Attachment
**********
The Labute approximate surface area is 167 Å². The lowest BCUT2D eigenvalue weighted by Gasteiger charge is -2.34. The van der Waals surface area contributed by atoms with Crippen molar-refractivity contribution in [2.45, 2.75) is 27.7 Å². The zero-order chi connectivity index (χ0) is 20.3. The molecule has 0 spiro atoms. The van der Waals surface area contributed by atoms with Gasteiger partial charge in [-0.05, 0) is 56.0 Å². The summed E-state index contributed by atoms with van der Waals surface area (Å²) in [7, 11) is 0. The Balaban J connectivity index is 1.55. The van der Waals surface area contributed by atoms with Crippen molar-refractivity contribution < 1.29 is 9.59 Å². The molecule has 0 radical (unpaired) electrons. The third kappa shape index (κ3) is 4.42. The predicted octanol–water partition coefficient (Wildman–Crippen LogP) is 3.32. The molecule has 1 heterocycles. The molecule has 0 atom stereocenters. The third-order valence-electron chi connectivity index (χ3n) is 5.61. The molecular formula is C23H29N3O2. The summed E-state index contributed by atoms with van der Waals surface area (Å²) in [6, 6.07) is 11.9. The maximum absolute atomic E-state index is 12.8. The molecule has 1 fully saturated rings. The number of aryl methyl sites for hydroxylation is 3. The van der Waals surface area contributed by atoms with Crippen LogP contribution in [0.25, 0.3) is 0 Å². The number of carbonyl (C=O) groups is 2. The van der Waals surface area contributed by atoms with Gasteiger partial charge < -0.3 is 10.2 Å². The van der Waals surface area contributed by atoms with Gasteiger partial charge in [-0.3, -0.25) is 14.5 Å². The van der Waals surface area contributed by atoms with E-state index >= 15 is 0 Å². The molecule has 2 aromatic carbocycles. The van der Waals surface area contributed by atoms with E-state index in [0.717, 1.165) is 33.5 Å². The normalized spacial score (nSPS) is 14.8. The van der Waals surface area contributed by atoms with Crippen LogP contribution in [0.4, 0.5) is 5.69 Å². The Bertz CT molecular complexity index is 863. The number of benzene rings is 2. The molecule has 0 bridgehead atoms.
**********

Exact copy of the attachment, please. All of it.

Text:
The Labute approximate surface area is 167 Å². The lowest BCUT2D eigenvalue weighted by Gasteiger charge is -2.34. The van der Waals surface area contributed by atoms with Crippen molar-refractivity contribution in [2.45, 2.75) is 27.7 Å². The zero-order chi connectivity index (χ0) is 20.3. The molecule has 0 spiro atoms. The van der Waals surface area contributed by atoms with Gasteiger partial charge in [-0.05, 0) is 56.0 Å². The summed E-state index contributed by atoms with van der Waals surface area (Å²) in [7, 11) is 0. The Balaban J connectivity index is 1.55. The van der Waals surface area contributed by atoms with Crippen molar-refractivity contribution < 1.29 is 9.59 Å². The molecule has 0 radical (unpaired) electrons. The third kappa shape index (κ3) is 4.42. The predicted octanol–water partition coefficient (Wildman–Crippen LogP) is 3.32. The molecule has 1 heterocycles. The molecule has 0 atom stereocenters. The third-order valence-electron chi connectivity index (χ3n) is 5.61. The molecular formula is C23H29N3O2. The summed E-state index contributed by atoms with van der Waals surface area (Å²) in [6, 6.07) is 11.9. The maximum absolute atomic E-state index is 12.8. The molecule has 1 fully saturated rings. The number of aryl methyl sites for hydroxylation is 3. The van der Waals surface area contributed by atoms with Crippen LogP contribution in [0.25, 0.3) is 0 Å². The number of carbonyl (C=O) groups is 2. The van der Waals surface area contributed by atoms with Gasteiger partial charge < -0.3 is 10.2 Å². The van der Waals surface area contributed by atoms with Gasteiger partial charge in [-0.3, -0.25) is 14.5 Å². The van der Waals surface area contributed by atoms with E-state index >= 15 is 0 Å². The molecule has 2 aromatic carbocycles. The van der Waals surface area contributed by atoms with E-state index in [0.717, 1.165) is 33.5 Å². The normalized spacial score (nSPS) is 14.8. The van der Waals surface area contributed by atoms with Crippen LogP contribution in [0.4, 0.5) is 5.69 Å². The Bertz CT molecular complexity index is 863. The number of benzene rings is 2. The molecule has 0 bridgehead atoms.